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Twitter Will Add Warnings To Politicians' Tweets That Violate The Site's Rules (And That Includes Donald Trump's)

Fake Donald Trump tweets are seen in a Twitter timeline on 27 Friday, 2017. In China a site that generates fake tweets that look as if they were generated by US president Donald Trump are geing used to mock the president.
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Social media platform Twitter announced on Thursday that it will be rolling out a new program to "label" certain politicians' "vitriolic" tweets, allowing those lawmakers to stay on the site, but warning users to remain skeptical of their content.

 

The new policy affects lawmakers across the spectrum and appears aimed directly at President Donald Trump.

The Washington Post reports that Twitter will extend the "label" rule to any "verified political candidates and government officials" who have more than 100,000 followers, and is designed, Twitter says, to make its rules against "abusive behavior" uniformly applicable while still allowing Twitter users to access information Twitter believes is "in the public interest."

If it sounds like Twitter is about to embark on a new mode of censorship, that's because it is. Any tweet from a politician or government official found to be in violation of Twitter's vague policy against "abusive" language will be targeted and then dropped behind a dialogue box which warns users of the content and then requires them to click through to view the offending tweet.

The dialogue box will read, "The Twitter Rules about abusive behavior apply to this tweet. However, Twitter has determined it may be in the public’s interest for the tweet to remain available.”

Twitter says it believes use of the policy will be "rare" and officials with the social media platform say the policy won't be retroactive.

“In the past, we’ve allowed certain tweets that violated our rules to remain on Twitter because they were in the public’s interest, but it wasn’t clear when and how we made those determinations,” Twitter said in a statement posted to its official company blog. “To fix that, we’re introducing a new notice that will provide additional clarity in these situations, and sharing more on when and why we’ll use it.”

 

The problem, of course, is that Twitter's guidelines are broad and the rules aren't uniformly enforced, so while Twitter may believe that it has a handle on exactly what constitutes "abusive" or "offensive" behavior, Twitter users — including the president himself — are left in the dark as to how to construct their tweets to stay within the rules.

Just this week, Congressional Republicans and the president spoke out against the platform's seemingly haphazard application of user guidelines, alleging that the site unfairly targets conservatives for suspension and removal from the platform and that Twitter responds to mob rule rather than to its own set of standards.

The president, of course, has something to worry about here. It's far more likely that Trump will become the target of a flag for "abusive behavior" than any of his Democratic colleagues — and the policy itself seems to come in response to widespread dissatisfaction with Twitter for not removing the president form the platform altogether.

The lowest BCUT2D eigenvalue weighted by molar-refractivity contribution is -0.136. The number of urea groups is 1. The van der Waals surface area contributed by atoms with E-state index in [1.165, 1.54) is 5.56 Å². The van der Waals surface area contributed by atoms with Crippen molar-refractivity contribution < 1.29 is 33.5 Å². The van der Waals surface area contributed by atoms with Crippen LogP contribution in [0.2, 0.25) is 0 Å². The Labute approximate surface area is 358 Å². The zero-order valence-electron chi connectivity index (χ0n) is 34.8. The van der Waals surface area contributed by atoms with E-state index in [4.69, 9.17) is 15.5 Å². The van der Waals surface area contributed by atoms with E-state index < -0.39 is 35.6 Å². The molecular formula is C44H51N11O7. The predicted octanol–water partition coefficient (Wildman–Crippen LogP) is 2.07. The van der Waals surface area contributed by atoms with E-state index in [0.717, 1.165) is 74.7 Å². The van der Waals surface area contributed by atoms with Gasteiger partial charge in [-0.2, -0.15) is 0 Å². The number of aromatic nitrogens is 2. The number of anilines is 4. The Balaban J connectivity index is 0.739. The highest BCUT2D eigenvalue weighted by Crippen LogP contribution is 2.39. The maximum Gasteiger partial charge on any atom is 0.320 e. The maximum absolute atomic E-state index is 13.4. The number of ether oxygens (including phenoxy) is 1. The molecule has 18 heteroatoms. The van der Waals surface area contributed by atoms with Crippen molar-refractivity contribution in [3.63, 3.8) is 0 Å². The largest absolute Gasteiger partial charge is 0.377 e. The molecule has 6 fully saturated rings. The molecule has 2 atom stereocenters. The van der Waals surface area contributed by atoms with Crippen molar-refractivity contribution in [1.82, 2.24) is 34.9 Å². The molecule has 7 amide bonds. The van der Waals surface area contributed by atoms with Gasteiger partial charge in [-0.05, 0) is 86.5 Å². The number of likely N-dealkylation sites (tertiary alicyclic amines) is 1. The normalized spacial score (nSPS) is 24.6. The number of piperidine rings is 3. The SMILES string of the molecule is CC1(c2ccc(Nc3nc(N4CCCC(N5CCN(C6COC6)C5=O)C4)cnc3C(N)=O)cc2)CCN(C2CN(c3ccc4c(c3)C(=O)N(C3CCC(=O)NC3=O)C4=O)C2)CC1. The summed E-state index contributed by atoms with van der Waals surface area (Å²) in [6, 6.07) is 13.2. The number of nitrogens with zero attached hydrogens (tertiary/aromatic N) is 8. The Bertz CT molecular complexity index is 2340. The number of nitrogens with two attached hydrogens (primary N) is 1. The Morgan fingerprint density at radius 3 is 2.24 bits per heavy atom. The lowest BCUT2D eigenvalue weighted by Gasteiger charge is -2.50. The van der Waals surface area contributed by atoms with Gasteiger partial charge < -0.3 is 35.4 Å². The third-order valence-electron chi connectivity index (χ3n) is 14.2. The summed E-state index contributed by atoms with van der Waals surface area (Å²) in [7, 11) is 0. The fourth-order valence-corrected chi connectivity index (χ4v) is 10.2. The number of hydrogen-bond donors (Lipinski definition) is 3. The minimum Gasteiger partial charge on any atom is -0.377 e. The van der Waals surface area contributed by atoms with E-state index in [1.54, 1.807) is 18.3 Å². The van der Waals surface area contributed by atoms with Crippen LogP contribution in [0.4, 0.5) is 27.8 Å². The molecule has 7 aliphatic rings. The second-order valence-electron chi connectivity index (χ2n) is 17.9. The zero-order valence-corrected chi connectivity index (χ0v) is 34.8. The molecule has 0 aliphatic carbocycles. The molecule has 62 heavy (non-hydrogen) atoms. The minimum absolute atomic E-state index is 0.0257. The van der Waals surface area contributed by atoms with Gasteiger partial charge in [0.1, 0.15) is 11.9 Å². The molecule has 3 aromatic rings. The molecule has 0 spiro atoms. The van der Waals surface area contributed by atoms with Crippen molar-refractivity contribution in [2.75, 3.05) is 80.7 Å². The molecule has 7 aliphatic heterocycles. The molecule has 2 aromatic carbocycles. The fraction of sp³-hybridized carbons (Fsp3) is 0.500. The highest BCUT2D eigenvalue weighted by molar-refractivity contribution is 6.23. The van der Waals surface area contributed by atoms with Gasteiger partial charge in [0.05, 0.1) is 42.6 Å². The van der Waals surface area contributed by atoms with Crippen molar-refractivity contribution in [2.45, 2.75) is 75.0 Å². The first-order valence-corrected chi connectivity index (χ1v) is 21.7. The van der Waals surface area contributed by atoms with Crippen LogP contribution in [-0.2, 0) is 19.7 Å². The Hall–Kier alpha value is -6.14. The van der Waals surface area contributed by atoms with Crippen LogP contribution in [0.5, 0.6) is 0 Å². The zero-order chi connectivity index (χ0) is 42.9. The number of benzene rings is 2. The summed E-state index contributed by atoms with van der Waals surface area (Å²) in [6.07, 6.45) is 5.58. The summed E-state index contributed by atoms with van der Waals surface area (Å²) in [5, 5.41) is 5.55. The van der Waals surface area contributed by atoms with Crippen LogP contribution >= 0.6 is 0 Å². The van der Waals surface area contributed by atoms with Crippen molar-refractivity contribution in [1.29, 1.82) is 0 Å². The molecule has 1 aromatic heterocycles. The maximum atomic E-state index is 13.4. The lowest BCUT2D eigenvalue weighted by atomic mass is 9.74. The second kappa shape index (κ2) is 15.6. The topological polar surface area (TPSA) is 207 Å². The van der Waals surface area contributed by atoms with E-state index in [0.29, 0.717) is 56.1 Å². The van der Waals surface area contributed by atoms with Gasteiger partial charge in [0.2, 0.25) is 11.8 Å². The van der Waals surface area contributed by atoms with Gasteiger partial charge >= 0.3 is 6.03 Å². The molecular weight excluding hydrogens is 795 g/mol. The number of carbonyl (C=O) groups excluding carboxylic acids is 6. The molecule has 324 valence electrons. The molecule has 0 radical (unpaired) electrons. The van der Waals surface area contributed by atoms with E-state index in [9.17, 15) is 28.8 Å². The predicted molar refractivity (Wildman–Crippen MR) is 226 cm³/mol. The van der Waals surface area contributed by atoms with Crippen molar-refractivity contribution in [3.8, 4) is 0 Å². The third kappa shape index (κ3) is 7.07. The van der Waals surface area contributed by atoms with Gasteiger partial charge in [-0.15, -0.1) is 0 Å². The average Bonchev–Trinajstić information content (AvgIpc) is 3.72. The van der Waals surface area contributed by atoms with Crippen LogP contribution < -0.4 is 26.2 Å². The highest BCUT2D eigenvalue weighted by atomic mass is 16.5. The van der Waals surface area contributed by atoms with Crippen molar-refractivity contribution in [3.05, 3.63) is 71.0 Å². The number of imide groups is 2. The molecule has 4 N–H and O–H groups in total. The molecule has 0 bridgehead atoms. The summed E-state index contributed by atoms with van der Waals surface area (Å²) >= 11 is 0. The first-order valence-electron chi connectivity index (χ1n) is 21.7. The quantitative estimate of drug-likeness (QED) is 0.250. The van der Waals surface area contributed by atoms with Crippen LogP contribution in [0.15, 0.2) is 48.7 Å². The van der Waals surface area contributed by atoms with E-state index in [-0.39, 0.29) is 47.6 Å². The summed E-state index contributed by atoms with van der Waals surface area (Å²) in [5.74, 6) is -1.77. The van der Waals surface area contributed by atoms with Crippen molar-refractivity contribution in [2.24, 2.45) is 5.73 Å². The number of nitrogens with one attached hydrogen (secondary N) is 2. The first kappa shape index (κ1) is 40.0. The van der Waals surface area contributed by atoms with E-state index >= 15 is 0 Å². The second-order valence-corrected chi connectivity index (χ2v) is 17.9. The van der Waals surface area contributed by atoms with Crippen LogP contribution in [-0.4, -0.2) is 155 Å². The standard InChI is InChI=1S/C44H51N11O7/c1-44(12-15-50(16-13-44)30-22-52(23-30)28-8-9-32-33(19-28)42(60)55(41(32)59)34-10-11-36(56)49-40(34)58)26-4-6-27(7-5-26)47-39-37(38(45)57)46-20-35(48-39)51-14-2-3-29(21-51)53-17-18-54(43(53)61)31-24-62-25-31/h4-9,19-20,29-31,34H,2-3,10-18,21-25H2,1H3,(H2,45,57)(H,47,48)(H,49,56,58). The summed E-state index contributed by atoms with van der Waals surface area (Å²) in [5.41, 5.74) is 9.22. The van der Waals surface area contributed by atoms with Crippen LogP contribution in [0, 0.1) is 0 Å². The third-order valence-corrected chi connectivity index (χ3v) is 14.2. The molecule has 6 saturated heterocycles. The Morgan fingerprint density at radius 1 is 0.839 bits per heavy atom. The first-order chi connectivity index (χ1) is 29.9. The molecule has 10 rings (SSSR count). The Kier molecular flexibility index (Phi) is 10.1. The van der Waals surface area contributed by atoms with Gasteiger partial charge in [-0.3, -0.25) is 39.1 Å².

Twitter has responded, regularly, by saying that the president's tweets — like all lawmakers' tweets — are a matter of "public interest" and that, regardless of how "abusive" they might become, public figures should be allowed to use the platform for communication. Indeed, a court agreed last year that the president's Twitter timeline is a method of protected communication from the White House, and determined that the president — or any other lawmaker — could not block another member of Twitter from seeing his or her tweets.

 

The answer as to why Twitter is taking this odd step may be more financial than anything, however.

The president's Twitter has a direct impact on both domestic and foreign policy, and Trump uses it as a tool to deliver quick messages not just to constituents but to corporations and foreign governments. Bloomberg News, for example, estimates that a tweet from the president can have an immediate impact on the stock market. Previously, Trump has used Twitter to set priorities with foreign governments like North Korea, and as a bargaining tool when negotiating trade deals (as during recent talks with Mexico).

But Twitter also benefits from the president's presence on the network. According to Fortune Magazine, one analyst familiar with the inner workings of the social media giant believes that Trump is worth approximately $2 billion to the company in market value — a fifth of the company's overall value. If the president suddenly stopped tweeting, or was banned from the network altogether, there would be a dramatic drop in both daily users of the social media platform, and the platform's stock value.

Now, instead, Trump will have to tangle with Twitter's censors.

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